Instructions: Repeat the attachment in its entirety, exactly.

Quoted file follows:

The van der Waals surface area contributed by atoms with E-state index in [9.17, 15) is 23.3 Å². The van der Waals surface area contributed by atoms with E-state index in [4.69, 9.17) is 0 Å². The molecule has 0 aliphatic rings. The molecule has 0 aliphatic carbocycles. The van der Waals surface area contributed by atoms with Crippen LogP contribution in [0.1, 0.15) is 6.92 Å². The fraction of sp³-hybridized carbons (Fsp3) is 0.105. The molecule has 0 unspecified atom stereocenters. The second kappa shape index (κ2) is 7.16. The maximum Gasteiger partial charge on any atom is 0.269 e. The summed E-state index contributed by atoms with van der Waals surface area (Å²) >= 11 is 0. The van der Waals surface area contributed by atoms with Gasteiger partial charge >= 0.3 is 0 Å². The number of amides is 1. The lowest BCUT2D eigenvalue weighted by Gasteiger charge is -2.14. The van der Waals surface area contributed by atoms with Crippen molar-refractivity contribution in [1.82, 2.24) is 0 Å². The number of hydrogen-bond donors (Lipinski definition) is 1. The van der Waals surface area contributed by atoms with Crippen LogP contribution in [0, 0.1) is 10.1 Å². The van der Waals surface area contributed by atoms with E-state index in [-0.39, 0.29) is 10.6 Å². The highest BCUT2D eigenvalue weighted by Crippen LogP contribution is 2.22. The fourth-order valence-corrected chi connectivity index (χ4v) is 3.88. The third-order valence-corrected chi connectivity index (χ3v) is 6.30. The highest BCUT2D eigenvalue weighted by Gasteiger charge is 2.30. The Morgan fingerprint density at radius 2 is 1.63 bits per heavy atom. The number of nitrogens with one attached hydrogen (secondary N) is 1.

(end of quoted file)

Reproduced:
The van der Waals surface area contributed by atoms with E-state index in [9.17, 15) is 23.3 Å². The van der Waals surface area contributed by atoms with E-state index in [4.69, 9.17) is 0 Å². The molecule has 0 aliphatic rings. The molecule has 0 aliphatic carbocycles. The van der Waals surface area contributed by atoms with Crippen LogP contribution in [0.1, 0.15) is 6.92 Å². The fraction of sp³-hybridized carbons (Fsp3) is 0.105. The molecule has 0 unspecified atom stereocenters. The second kappa shape index (κ2) is 7.16. The maximum Gasteiger partial charge on any atom is 0.269 e. The summed E-state index contributed by atoms with van der Waals surface area (Å²) >= 11 is 0. The van der Waals surface area contributed by atoms with Gasteiger partial charge >= 0.3 is 0 Å². The number of amides is 1. The lowest BCUT2D eigenvalue weighted by Gasteiger charge is -2.14. The van der Waals surface area contributed by atoms with Crippen molar-refractivity contribution in [1.82, 2.24) is 0 Å². The number of hydrogen-bond donors (Lipinski definition) is 1. The van der Waals surface area contributed by atoms with Crippen LogP contribution in [0, 0.1) is 10.1 Å². The van der Waals surface area contributed by atoms with E-state index in [-0.39, 0.29) is 10.6 Å². The highest BCUT2D eigenvalue weighted by Crippen LogP contribution is 2.22. The fourth-order valence-corrected chi connectivity index (χ4v) is 3.88. The third-order valence-corrected chi connectivity index (χ3v) is 6.30. The highest BCUT2D eigenvalue weighted by Gasteiger charge is 2.30. The Morgan fingerprint density at radius 2 is 1.63 bits per heavy atom. The number of nitrogens with one attached hydrogen (secondary N) is 1.